Stock Tips

It’s been interesting to watch the volatile world of the stock markets lately. The financial markets are a foreign thing to most native people. In the Ojibway world, for instance, a stock trade is usually three chickens and a goat for one good cow and a margin call is something that happens at dinner. As in “pass the margin for my bannock.”

            There’s bull markets and bear markets. Those are confusing concepts to us. We’ve always known there was a big market for bull in this world, particularly when the government refers to our issues, and a bear market was the number of hunters to guide every fall. So we’re a little lost at the excitement.

            I’ve worked hard all my life and I’ve only ever had one bad day at the market. But that’s because someone ran over my cart in the parking lot. As far as most native people know, an inside trader is the man at the counter in the Northern Store and blue chips are those fancy taco chips you pay an arm and a leg for.

            So when the world gets all in a flap over a stock market frenzy we wonder what’s really going on. To a native person, a credit fiasco is not being able to borrow on your house on the reserve. We’ve always watched the dollar go up and down. Mostly when we were flipping one in the aisle trying to decide between Kraft Dinner or tuna.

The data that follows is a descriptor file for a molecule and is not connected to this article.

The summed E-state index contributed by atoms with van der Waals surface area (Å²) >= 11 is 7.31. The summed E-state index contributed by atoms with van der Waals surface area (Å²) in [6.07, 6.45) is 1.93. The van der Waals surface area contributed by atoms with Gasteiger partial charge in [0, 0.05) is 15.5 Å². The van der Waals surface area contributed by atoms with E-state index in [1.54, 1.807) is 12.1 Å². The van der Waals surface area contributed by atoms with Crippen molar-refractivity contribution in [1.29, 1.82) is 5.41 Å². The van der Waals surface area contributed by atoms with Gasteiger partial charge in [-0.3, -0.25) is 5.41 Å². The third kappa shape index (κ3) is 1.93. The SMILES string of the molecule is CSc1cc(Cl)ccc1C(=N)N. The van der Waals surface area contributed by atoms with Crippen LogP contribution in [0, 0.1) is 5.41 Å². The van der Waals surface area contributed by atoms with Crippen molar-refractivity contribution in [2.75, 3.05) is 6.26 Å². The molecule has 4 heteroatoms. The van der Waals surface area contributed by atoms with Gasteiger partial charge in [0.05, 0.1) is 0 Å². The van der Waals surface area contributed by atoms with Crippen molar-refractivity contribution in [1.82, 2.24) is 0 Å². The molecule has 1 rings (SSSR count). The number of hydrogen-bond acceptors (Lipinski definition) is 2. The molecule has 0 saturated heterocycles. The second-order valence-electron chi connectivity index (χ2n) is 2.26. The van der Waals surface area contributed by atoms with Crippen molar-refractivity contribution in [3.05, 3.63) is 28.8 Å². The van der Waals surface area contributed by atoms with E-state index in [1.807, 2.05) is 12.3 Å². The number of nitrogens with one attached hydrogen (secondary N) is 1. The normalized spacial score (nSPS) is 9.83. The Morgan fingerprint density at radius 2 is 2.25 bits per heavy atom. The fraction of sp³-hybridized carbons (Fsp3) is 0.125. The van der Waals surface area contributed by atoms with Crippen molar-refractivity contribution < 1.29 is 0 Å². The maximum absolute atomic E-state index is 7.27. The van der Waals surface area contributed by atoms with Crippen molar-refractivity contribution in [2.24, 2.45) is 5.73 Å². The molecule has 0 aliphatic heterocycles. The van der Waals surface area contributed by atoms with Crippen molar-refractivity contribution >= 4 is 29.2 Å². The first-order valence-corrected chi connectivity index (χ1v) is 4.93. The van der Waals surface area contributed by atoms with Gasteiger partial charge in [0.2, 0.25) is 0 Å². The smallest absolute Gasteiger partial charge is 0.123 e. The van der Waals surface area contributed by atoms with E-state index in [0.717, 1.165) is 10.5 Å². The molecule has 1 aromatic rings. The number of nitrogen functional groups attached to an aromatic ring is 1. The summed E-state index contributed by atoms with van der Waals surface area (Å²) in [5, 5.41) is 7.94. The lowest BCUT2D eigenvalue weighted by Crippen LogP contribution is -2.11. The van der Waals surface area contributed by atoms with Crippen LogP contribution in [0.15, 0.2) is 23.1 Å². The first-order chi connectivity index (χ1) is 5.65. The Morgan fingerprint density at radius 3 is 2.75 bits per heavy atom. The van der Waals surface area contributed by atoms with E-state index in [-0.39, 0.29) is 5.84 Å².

Most Native people are dubious of the markets. After all, trading never really worked out all that well for us. In the old days we’d trade a musket tall pile of furs for some beads and a blanket. Then there was the whole Manhattan Island thing,  and no one’s ever really gotten over tobacco, corn and snowshoes for diabetes and alcohol.

            Nope, for a culture whose idea of a market index is the big green board at the shopping mall, the stock frenzy was mostly lost on us. But we empathized. After all, we went long on sovereignty in the 1870s and lost our shirts and we really got taken for a ride when it came to real estate.

            But we’re hoping things settle down soon. Our non-native friends get all in a tizzy over money, interest rates, foreclosures, credit practices and a looming recession. They’re afraid of some faceless person in power ignoring their needs and security. I guess everyone gets to be an Indian now.


About Richard Wagamese

I am a published author with 13 titles published by major Canadian publishers. I am a First Nations person from the Ojibway Nation in Northwestern, Ontario, Canada. As a professional writer since 1979 I have written for newspaper, radio television, magazines and book publishing. I love the culture of books and the people who populate it. 2012 recipient of the National Aboriginal Achievement Award for Media & Communications. View all posts by Richard Wagamese

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